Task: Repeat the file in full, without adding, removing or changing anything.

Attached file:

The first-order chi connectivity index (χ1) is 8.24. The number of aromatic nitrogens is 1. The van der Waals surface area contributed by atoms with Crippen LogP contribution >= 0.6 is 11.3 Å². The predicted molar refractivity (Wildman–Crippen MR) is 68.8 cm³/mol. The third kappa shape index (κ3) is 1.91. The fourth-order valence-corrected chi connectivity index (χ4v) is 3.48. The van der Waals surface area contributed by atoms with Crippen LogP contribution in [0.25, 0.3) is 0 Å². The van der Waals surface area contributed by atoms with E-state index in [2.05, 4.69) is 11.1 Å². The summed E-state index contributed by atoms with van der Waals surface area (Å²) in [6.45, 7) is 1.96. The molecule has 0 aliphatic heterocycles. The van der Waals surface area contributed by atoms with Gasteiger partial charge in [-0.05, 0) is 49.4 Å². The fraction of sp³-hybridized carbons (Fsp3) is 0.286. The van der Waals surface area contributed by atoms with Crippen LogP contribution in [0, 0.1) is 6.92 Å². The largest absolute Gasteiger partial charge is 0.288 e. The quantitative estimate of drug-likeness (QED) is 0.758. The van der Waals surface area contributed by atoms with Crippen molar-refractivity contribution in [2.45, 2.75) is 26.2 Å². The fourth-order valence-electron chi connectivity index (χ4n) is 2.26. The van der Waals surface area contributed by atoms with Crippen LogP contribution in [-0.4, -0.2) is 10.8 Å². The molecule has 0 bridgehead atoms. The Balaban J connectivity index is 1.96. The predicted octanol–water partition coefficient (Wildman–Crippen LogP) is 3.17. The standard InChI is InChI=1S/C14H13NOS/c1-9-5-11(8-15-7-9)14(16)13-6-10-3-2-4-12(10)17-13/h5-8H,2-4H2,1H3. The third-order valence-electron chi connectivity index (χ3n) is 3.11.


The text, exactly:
The first-order chi connectivity index (χ1) is 8.24. The number of aromatic nitrogens is 1. The van der Waals surface area contributed by atoms with Crippen LogP contribution >= 0.6 is 11.3 Å². The predicted molar refractivity (Wildman–Crippen MR) is 68.8 cm³/mol. The third kappa shape index (κ3) is 1.91. The fourth-order valence-corrected chi connectivity index (χ4v) is 3.48. The van der Waals surface area contributed by atoms with Crippen LogP contribution in [0.25, 0.3) is 0 Å². The van der Waals surface area contributed by atoms with E-state index in [2.05, 4.69) is 11.1 Å². The summed E-state index contributed by atoms with van der Waals surface area (Å²) in [6.45, 7) is 1.96. The molecule has 0 aliphatic heterocycles. The van der Waals surface area contributed by atoms with Gasteiger partial charge in [-0.05, 0) is 49.4 Å². The fraction of sp³-hybridized carbons (Fsp3) is 0.286. The van der Waals surface area contributed by atoms with Crippen LogP contribution in [0, 0.1) is 6.92 Å². The largest absolute Gasteiger partial charge is 0.288 e. The quantitative estimate of drug-likeness (QED) is 0.758. The van der Waals surface area contributed by atoms with Crippen molar-refractivity contribution in [2.45, 2.75) is 26.2 Å². The fourth-order valence-electron chi connectivity index (χ4n) is 2.26. The van der Waals surface area contributed by atoms with Crippen LogP contribution in [-0.4, -0.2) is 10.8 Å². The molecule has 0 bridgehead atoms. The Balaban J connectivity index is 1.96. The predicted octanol–water partition coefficient (Wildman–Crippen LogP) is 3.17. The standard InChI is InChI=1S/C14H13NOS/c1-9-5-11(8-15-7-9)14(16)13-6-10-3-2-4-12(10)17-13/h5-8H,2-4H2,1H3. The third-order valence-electron chi connectivity index (χ3n) is 3.11.